Sunday, January 26, 2014

You might know the "300", but have you heard about the "21"?

Today is India's 65'th Republic Day.

After watching a video shared by my friend Deepak Sharma on Facebook several months ago (I think it was on Independence Day on how the brave Sikhs beheaded their own women (sisters, daughters and mothers) to avoid being captured and persecuted by the marauding Muslims) I don't think it is fair to delay any longer the publishing of this post.

This year the viewers of the Hollwood film "300" are eagerly awaiting the release of its sequel. For those of you who have seen "300" you may recall that it was a landmark film in the history of films for the depiction of "Graphical Violence". Inspired by a comic written by Frank Miller, the film extolls and eulogizes the Spartan King Leonidas and his men, a total of 300 warriors for their bravery in resisting Xerxes and his army and in the process, all get killed.

As many of you might know 300 was based on Miller's graphic novel and the makers of the film have agreed that the purpose was to glamorize and fantasize the event and not adhere strictly to the historic facts. What the movie does not mention is the fact that some 700 Thespians also laid down their lives after pledging their alliance to Leonidas. Some others Helots and Thebans also died for Leonidas although a good number of Thebans deserted him and defected to Xerses in the final moments of the battle.

I clearly remember "Leonidas" and the Battle of Thermopylae was the first lesson in my History text book at school (don't know which class though) but what many Indians don't know is that one of the greatest or probably the greatest of the "Last Stands" involved 21 Sikh soldiers, of the 36'th Sikh Regiment, who then as part of the British Raj fought 10,000 Afghan and Orakzai tribesmen in a relatively unknown and unpopular battle called the The Battle of Saragarhi. The battle was fought in the North West Frontier Province, now in Pakistan, when it was part of British India.

The ratio of the Sikh soldier versus the adversary  was 1:476.  All of the 21 soldiers fought till their dying breaths.  All were posthumously awarded the Indian Order of Merit, equivalent to the Victoria Cross and the Param Vir Chakra. Fortunately, the complete story of their heroic and tragic battle can be viewed online on Wikipedia. You can find it at the link below.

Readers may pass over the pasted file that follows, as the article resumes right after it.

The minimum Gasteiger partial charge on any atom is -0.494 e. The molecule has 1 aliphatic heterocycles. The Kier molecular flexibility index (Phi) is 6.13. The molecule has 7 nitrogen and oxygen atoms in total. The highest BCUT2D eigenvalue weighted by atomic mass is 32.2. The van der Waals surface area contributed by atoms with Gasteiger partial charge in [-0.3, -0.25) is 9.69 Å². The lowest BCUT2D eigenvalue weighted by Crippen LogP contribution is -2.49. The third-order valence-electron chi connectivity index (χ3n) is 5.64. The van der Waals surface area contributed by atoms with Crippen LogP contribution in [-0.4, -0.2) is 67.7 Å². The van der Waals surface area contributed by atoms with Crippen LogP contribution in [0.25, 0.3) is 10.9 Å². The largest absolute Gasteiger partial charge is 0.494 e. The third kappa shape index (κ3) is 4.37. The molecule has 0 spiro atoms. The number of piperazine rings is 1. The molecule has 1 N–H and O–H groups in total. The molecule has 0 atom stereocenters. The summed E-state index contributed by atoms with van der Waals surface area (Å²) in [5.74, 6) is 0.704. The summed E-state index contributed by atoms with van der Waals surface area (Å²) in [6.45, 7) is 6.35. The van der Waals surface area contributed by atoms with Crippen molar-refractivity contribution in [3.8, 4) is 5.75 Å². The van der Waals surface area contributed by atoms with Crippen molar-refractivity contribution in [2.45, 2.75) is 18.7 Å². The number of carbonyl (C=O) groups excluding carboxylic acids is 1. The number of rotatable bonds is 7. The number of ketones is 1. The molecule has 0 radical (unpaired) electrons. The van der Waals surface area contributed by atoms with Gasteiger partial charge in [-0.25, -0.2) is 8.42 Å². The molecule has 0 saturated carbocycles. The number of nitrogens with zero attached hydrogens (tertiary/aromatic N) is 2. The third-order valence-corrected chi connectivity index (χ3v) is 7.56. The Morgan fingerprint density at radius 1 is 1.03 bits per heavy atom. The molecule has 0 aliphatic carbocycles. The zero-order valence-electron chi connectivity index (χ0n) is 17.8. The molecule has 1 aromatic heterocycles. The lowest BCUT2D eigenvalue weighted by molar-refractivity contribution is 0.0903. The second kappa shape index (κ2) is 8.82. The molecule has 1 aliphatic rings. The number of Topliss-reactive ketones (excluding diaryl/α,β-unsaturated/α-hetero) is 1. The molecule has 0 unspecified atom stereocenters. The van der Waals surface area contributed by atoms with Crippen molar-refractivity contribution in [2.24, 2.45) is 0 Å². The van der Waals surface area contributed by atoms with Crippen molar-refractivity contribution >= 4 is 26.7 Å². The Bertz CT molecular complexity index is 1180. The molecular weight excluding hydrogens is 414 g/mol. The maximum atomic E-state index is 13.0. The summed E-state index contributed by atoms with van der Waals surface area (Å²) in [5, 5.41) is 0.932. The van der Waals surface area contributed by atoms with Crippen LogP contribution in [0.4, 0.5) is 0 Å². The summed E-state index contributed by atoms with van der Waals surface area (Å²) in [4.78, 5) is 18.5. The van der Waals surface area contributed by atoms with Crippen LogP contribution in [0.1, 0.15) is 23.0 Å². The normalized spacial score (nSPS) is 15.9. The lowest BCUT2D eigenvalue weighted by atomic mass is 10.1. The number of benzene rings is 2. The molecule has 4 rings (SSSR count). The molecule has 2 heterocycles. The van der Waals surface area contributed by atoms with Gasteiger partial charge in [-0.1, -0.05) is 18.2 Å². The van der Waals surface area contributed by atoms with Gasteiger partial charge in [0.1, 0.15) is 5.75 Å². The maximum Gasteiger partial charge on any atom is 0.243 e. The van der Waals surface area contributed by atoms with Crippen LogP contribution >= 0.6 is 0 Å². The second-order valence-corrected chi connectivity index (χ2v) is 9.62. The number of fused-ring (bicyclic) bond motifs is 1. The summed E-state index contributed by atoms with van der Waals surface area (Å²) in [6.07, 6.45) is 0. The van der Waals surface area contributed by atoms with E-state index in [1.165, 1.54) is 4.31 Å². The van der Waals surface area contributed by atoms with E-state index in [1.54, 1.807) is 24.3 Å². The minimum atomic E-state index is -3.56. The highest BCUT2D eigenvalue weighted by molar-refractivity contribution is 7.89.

One of the most hardy and enterprising people I have known, and of whom India can be proud of are the Sardars. In 1996, when I first stepped outside India to Singapore, I was surprised to see in the local newspaper, "The Straits Times", the picture of the Businessmen of the Year, a couple of Sardars (I recall their last name was Takral) in all their turbans and beards and gait that they are most popular for. I even recall the gatekeeper at Singapore's popular Raffles City Hotel, dressed regally, was a tall well-built Sardar. Even in the seven cities I lived in the U.S, and Toronto, Canada, there wasn't a place where I couldn't find a Punjabi-Daba, or restaurant run by a Sardarji. Only the ubiquitous Malayalee comes close. Even in a small town such as Cypress (on the outskirts of Houston, Texas) I found a restaurant run by a Sardarji and his wife. He was friendly but talkative and he would also tell me how one of his sons was a self-made millionaire in the U.S. I wasn't surprised.

In India anyone would tell you that the entire city of Ludhiana was built with the hands of these able Sardars. Two of the biggest industries that require manual labour, the Automobile and the Argriculture industries thrive there.

When I was in school I cannot tell you how many of the brave Sikhs were my heroes. Thanks to Amar Chitra Katha, Ranjit Singhji, Hari Singh Nalwa, the Sikh Gurus - Guru Nanak, Guru Tegh Bahadur, Guru Gobind Singh, and my favorites Bandha Bahadur and Satwant Kaur were stories I would read over and over again. Years later when I read an abridged version of Amrita Pritam's novel "Pinjar", I actually thought it was the story of  Satwant Kaur. And of course, the stories of Sikh bravery and sacrifice during the Partition is legendary.

Back to the Battle of Sragarhi, The Indian Army has been trying hard to get this story of courage into the History Text books in Indian schools but in vain. This post is just a tiny effort of mine to spread the awareness of this historic battle.

Quoting from the Wikipedia, Saragarhi Day, is a Sikh military commemoration day celebrated on 12 September every year to commemorate The Battle of Saragarhi. Sikh military personnel and Sikh non-military people commemorate the battle around the World every year on 12'th, September. All units of the Sikh Regiment celebrate Saragarhi Day every year as the Regimental Battle Honours Day. The Saragarhi Memorial Gurudwara (temple) was built in memory of the 21 Sikh soldiers that fought at The Battle of Saragarhi

So next time someone tells you that silly Sardarji joke you may just have the best reason to brush it aside or better still think of those "21" and say a prayer for them for laying down their lives in probably the greatest "last stand" in History.

Wednesday, January 22, 2014